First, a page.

The North American Experience

By The International Labour Organization
A brief history: United States

The nationals (or “Federal”) governments of the United States made its first treaties with indigenous nations in 1776-1778 during its was for independence from the British Empire. Two indigenous nations, the Mi”kmaq and the Delaware (Leni”lenape), agreed to recognize the United States as an independent state and help defend it. After making peace with the British Empire in 1783, the US made treaties with large indigenous nations on its western frontier, which still possessed the military power to destroy all European settlements. In these earliest treaties, the US sought only peaceful co-existence and trade. There was a second war between the US and the British Empire in 1812-1814, and it was followed by another series of US treaties with the indigenous nations of the west and along the border with Canada.

By 1820’s, however, the non-indigenous population was growing rapidly, and the Federal government began making treaties to purchase land for new settlements. These treaties agreed on the boundaries of land sold, the procedure for demarcating the remaining indigenous lands, the relocation of indigenous communities, compensation – usually in the form of annual installments of money and tools – and the duty of the US to protect indigenous people from encroaching settlements and outbreak of violence. Indigenous people were often forced to accept inadequate compensation, and insufficient time to move their homes. It is understandable, then, why most of the indigenous peoples who were relocated this way joined the rebel armies during the unsuccessful civil war against the US Federal government, in 1861-1865.

With the end of the Civil War, the military power of the Federal government was greater than ever before. At the same time, the bitter was had destroyed farms and cities in the south-eastern region of the country, and left hundred of thousands of soldiers without employment or homes. Between 1865 to 1868, the Federal government made treaties with the indigenous peoples of the western prairies, to buy more land for settlements and mining. The treaties made during these four years involved nearly one-third of the geographic area of the US (note 1), and doubled the total amount of land owned by non-indigenous settlers. Indigenous peoples did not agree to this freely. Several wars were fought before indigenous peoples agreed to sell any of their lands in the prairies. The military strength of these indigenous peoples is suggested by the fact that the US agreed that they could keep approximately one-fifth of their ancestral lands as “Indian Reservations” for their “exclusive use and occupation”.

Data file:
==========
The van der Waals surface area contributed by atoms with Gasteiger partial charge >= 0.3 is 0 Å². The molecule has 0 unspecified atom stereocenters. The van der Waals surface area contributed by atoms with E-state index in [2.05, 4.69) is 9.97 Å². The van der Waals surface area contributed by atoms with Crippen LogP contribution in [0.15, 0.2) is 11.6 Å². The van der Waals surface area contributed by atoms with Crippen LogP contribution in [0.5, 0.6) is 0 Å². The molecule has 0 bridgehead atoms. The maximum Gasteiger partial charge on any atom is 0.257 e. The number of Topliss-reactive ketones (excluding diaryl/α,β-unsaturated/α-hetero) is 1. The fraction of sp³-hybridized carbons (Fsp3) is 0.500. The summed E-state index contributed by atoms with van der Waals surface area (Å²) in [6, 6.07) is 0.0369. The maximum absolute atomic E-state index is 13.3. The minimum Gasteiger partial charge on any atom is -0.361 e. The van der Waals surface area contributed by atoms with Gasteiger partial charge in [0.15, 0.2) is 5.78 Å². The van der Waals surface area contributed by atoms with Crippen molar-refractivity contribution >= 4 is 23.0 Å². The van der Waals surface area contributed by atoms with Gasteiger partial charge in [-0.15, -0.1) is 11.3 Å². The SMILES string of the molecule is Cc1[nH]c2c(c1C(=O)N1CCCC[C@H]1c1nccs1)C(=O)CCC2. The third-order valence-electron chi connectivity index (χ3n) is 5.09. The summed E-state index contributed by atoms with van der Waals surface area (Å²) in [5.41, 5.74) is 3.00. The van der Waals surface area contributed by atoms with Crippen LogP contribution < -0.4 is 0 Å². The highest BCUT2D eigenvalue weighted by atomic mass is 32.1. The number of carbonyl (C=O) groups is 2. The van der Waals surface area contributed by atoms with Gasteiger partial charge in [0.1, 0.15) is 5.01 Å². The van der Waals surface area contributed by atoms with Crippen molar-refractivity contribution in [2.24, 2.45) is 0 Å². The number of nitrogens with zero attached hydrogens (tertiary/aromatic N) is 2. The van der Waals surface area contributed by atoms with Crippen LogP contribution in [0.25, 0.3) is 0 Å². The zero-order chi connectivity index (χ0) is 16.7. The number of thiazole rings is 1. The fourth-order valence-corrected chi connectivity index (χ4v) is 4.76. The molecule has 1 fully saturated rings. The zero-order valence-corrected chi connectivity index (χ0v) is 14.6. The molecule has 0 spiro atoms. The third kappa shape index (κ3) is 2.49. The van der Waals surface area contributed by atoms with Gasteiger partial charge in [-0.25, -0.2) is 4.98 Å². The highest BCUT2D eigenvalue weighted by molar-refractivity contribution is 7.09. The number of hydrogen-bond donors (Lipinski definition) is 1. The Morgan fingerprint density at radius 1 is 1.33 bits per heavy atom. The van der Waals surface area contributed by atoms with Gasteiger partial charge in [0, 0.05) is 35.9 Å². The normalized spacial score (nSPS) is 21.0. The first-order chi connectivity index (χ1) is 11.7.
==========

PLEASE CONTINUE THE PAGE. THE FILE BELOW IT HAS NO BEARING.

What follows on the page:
In 1871, Congress enacted a law forbidding the making of any more treaties with indigenous peoples. Treaties were too expensive, it was argued, and it was no longer necessary to recognize indigenous peoples as independent nations. Federal officials continued to negotiate with indigenous peoples for more land, however, avoiding the law by calling these land transactions “agreements” rather than “treaties”. There is little evidence that these “agreements” were freely made by the indigenous people since, by the 1880’s they were living on Indian Reservations, where their activities were largely controlled by Federal officials or missionaries. After 1910, few “agreements” were negotiated because indigenous peoples had already lost 90% of their lands.

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